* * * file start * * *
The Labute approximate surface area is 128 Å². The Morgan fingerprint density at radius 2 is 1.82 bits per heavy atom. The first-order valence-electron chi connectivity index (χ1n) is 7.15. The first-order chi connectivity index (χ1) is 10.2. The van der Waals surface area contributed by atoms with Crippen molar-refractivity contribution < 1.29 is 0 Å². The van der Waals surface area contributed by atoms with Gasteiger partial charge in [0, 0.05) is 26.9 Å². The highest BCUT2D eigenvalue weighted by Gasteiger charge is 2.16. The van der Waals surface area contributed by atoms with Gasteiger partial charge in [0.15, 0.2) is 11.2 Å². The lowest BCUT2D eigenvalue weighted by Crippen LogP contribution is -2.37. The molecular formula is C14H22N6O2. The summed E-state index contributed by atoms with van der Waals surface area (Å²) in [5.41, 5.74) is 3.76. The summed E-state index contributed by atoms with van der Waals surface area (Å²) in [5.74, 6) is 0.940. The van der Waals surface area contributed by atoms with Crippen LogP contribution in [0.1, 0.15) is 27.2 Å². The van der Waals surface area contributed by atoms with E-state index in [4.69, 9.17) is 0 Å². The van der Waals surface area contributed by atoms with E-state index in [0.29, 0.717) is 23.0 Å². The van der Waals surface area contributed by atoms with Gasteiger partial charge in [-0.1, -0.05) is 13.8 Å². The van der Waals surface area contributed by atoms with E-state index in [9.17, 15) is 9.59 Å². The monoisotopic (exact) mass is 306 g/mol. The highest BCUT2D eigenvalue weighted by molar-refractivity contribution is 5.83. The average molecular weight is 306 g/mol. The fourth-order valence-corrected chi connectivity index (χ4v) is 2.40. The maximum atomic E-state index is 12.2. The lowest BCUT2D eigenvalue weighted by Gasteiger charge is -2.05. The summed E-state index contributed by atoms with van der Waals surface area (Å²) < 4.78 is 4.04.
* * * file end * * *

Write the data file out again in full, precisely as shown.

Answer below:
The Labute approximate surface area is 128 Å². The Morgan fingerprint density at radius 2 is 1.82 bits per heavy atom. The first-order valence-electron chi connectivity index (χ1n) is 7.15. The first-order chi connectivity index (χ1) is 10.2. The van der Waals surface area contributed by atoms with Crippen molar-refractivity contribution < 1.29 is 0 Å². The van der Waals surface area contributed by atoms with Gasteiger partial charge in [0, 0.05) is 26.9 Å². The highest BCUT2D eigenvalue weighted by Gasteiger charge is 2.16. The van der Waals surface area contributed by atoms with Gasteiger partial charge in [0.15, 0.2) is 11.2 Å². The lowest BCUT2D eigenvalue weighted by Crippen LogP contribution is -2.37. The molecular formula is C14H22N6O2. The summed E-state index contributed by atoms with van der Waals surface area (Å²) in [5.41, 5.74) is 3.76. The summed E-state index contributed by atoms with van der Waals surface area (Å²) in [5.74, 6) is 0.940. The van der Waals surface area contributed by atoms with Crippen LogP contribution in [0.1, 0.15) is 27.2 Å². The van der Waals surface area contributed by atoms with E-state index in [4.69, 9.17) is 0 Å². The van der Waals surface area contributed by atoms with E-state index in [0.29, 0.717) is 23.0 Å². The van der Waals surface area contributed by atoms with Gasteiger partial charge in [-0.1, -0.05) is 13.8 Å². The van der Waals surface area contributed by atoms with E-state index in [9.17, 15) is 9.59 Å². The monoisotopic (exact) mass is 306 g/mol. The highest BCUT2D eigenvalue weighted by molar-refractivity contribution is 5.83. The average molecular weight is 306 g/mol. The fourth-order valence-corrected chi connectivity index (χ4v) is 2.40. The maximum atomic E-state index is 12.2. The lowest BCUT2D eigenvalue weighted by Gasteiger charge is -2.05. The summed E-state index contributed by atoms with van der Waals surface area (Å²) < 4.78 is 4.04.